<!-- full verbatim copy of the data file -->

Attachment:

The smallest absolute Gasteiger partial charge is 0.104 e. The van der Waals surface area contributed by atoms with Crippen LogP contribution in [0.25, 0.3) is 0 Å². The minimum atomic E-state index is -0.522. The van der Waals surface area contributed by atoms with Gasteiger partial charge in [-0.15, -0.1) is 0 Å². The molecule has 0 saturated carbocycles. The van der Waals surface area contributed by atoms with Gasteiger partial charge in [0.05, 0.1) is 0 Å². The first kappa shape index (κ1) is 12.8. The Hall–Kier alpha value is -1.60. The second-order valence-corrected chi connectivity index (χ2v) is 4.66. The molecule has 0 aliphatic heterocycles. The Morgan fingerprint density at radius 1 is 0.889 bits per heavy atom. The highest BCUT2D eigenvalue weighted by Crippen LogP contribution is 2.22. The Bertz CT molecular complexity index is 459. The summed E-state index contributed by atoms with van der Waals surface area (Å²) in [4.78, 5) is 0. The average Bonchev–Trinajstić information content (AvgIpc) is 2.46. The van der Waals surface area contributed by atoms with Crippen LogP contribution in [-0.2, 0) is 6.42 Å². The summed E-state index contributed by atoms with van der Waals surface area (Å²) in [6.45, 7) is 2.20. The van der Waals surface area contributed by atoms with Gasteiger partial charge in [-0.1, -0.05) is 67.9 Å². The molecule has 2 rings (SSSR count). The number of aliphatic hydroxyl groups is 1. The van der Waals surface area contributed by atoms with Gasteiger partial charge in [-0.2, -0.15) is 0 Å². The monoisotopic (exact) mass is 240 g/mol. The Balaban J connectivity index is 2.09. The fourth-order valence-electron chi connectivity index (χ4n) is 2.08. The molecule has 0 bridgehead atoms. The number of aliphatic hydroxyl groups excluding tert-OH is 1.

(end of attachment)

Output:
The smallest absolute Gasteiger partial charge is 0.104 e. The van der Waals surface area contributed by atoms with Crippen LogP contribution in [0.25, 0.3) is 0 Å². The minimum atomic E-state index is -0.522. The van der Waals surface area contributed by atoms with Gasteiger partial charge in [-0.15, -0.1) is 0 Å². The molecule has 0 saturated carbocycles. The van der Waals surface area contributed by atoms with Gasteiger partial charge in [0.05, 0.1) is 0 Å². The first kappa shape index (κ1) is 12.8. The Hall–Kier alpha value is -1.60. The second-order valence-corrected chi connectivity index (χ2v) is 4.66. The molecule has 0 aliphatic heterocycles. The Morgan fingerprint density at radius 1 is 0.889 bits per heavy atom. The highest BCUT2D eigenvalue weighted by Crippen LogP contribution is 2.22. The Bertz CT molecular complexity index is 459. The summed E-state index contributed by atoms with van der Waals surface area (Å²) in [4.78, 5) is 0. The average Bonchev–Trinajstić information content (AvgIpc) is 2.46. The van der Waals surface area contributed by atoms with Crippen LogP contribution in [-0.2, 0) is 6.42 Å². The summed E-state index contributed by atoms with van der Waals surface area (Å²) in [6.45, 7) is 2.20. The van der Waals surface area contributed by atoms with Gasteiger partial charge in [-0.1, -0.05) is 67.9 Å². The molecule has 2 rings (SSSR count). The number of aliphatic hydroxyl groups is 1. The van der Waals surface area contributed by atoms with Gasteiger partial charge in [-0.2, -0.15) is 0 Å². The monoisotopic (exact) mass is 240 g/mol. The Balaban J connectivity index is 2.09. The fourth-order valence-electron chi connectivity index (χ4n) is 2.08. The molecule has 0 bridgehead atoms. The number of aliphatic hydroxyl groups excluding tert-OH is 1.